Getting involved is part of the student experience at the University of Virginia, whether through student government, club sports, membership in organizations and societies, or volunteering. For Brecklyn Bodkin, a graduate student in the Curry School of Education, the experience includes spending this semester in Uganda at an orphanage for children with special needs.
Bodkin, who majored in psychology as an undergraduate in U.Va.’s College of Arts & Sciences, is in Curry’s five-year Bachelor/Master in Teaching program in Early Childhood Special Education. She said she entered college knowing she wanted to teach special education, like her mother.
Bodkin was able to go abroad this semester, thanks to some credits she earned in high school and graduate Curry courses she was able to take while in the College. She then worked last fall with her faculty adviser, associate professor of education Tina Stanton-Chapman, to make spending the semester in Uganda this fall a reality.
“Brecklyn is an extraordinary teacher of young children,” Stanton-Chapman said. “She is highly motivated to learn skills for classroom teaching and apply these skills in the classroom setting.”
Bodkin – who has been active in Agape Christian Fellowship while at U.Va., along with Charlottesville Abundant Life Ministries, the Madison House CAVS in the Classroom program and Adaptive Ski program while a member of the Virginia Ski and Snowboard Team for a year – said her desire to go to Uganda arose from a mission trip to Botswana in 2011. “The opportunity came a lot sooner than expected,” she said.
Through a series of events, Bodkin came upon Ekisa, an orphanage for children with special needs. “I fell in love with the ministry aspect of it in reaching out and sharing the love of Christ with children and families of children with disabilities, who in Uganda’s culture are seen in such a negative light,” she said.
The 21 children at the orphanage all have “some sort of special need – cerebral palsy, Down syndrome, language delays, physical disabilities, traumatic brain injuries, intellectual disabilities, autism, spina bifida, severe burns – but all absolutely beautiful,” Bodkin said in an email interview.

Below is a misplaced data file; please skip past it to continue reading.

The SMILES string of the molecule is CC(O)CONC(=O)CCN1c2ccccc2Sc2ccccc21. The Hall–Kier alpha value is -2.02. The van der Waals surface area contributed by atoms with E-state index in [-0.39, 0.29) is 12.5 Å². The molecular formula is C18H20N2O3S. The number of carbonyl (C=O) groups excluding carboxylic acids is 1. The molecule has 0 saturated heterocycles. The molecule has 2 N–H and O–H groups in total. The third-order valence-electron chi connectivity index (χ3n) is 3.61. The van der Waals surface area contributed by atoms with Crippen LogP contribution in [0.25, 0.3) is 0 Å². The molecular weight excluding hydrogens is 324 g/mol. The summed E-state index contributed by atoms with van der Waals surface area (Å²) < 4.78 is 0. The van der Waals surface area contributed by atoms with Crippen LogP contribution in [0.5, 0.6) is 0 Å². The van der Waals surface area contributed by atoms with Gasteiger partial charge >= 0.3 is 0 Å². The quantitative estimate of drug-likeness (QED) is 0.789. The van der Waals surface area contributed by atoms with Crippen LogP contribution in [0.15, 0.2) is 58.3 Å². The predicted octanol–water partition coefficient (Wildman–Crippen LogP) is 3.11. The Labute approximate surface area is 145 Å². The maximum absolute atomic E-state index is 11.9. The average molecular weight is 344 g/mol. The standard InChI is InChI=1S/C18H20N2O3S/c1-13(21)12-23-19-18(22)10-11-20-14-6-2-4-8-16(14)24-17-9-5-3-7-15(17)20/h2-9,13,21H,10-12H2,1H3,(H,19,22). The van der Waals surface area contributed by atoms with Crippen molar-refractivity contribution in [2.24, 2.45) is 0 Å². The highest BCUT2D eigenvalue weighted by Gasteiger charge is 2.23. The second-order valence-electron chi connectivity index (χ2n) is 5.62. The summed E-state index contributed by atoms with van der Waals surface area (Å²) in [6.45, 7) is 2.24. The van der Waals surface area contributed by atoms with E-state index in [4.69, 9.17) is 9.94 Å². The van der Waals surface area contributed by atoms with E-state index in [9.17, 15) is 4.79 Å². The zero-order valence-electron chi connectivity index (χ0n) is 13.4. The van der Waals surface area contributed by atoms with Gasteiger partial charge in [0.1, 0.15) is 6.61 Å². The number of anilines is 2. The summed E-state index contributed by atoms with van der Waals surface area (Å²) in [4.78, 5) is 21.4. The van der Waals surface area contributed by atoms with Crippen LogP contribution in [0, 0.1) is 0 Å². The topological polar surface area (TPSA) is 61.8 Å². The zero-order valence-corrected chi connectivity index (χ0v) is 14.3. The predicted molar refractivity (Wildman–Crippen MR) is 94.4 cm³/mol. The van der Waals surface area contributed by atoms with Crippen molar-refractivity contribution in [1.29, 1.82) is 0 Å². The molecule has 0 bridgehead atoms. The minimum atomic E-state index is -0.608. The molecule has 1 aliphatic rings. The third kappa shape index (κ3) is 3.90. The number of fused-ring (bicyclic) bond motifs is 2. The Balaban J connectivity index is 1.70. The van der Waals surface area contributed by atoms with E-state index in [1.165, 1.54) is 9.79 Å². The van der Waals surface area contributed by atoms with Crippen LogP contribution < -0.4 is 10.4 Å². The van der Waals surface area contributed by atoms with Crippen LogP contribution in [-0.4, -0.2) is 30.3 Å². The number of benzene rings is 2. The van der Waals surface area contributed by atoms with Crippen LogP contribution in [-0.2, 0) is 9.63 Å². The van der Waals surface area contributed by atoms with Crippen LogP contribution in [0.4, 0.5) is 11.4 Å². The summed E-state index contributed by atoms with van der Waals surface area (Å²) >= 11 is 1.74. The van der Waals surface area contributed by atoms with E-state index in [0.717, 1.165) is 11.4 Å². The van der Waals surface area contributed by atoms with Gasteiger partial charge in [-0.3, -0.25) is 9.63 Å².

She’s put much of what she has learned at Curry and the College to use during her planned three-month stay at the orphanage.
“Since being here for about a month, I have created a behavior plan for one little boy, started a Picture Exchange Communication System with two children who are nonverbal, helped create lesson plans to do in ‘school’ during the day and helped develop objectives for each of the kids,” she said. “Then little things that I have seen in practicums, like songs, activities, decorations and other ideas, I have been able to put into practice here, too.”
Six of the children attend a local elementary school from 8 a.m. to noon. Such inclusion “is so encouraging to see,” Bodkin said. For the rest, the orphanage is their school.
Bodkin said she is “absolutely loving” the experience. “It is so neat to see how God has definitely placed me here for a reason.” Being at Ekisa has “helped me grow in understanding of the world and my place in it. I am not going to be able to change or help every child, but being able to love children and show them the kind of love that Jesus has shown me, I think can make all the difference in the world, even if just to one child.”
Bodkin doesn’t know if the work at Ekisa is causing a cultural shift in the way Ugandans view those with special needs. But at a grassroots level, she is witnessing a difference.
“Seeing a family who once wanted to give up their child, come to love him, I think is a positive change. Also, we have had one child adopted by a ‘Mamma’ that works here. ... Seeing the desire of Ekisa to love these children extend throughout the local community is so encouraging.” It's one of Ekisa’s goals – to find each child a “forever family.”
Bodkin said the children’s lives and stories “will forever change me. Whether it be a little girl with cerebral palsy, who is one of the brightest children I know, but is unable to get her body to do what she wants, or a little boy, who has autism, and cannot verbally communicate, each child has a way of expressing joy and happiness in just about every situation."
The children are teaching Bodkin to not sweat the little things and “to find joy in every aspect of my life” – a good lesson for the soon-to-be graduate, who will earn her degree in May and plans to look for a teaching position after that in an early-childhood special education classroom.
“I will probably apply for jobs throughout Virginia, and maybe some surrounding states,” said Bodkin, whose hometown is Berryville. But she won’t be returning home for a while.
“If possible, I may look into coming back to teach in a special needs school or orphanage in Africa or somewhere else in the world,” she said. She's keeping herself open to wherever she is led.
About Ekisa Orphanage
Ekisa Orphanage was founded by two young women, Emily Worrall and Emily Henderson, who were volunteering in Jinja in 2008. Ekisa Ministries was born in February 2010, and the orphanage opened its doors the following February. By October 2011, it had grown from one child to 16. Currently 21 children live at Ekisa – which means “grace” in English – and the Emilys plan to expand the facility to allow for more children. “While orphanages are a dime a dozen in Uganda, very few are willing to take special needs children. The need is great,” their website states.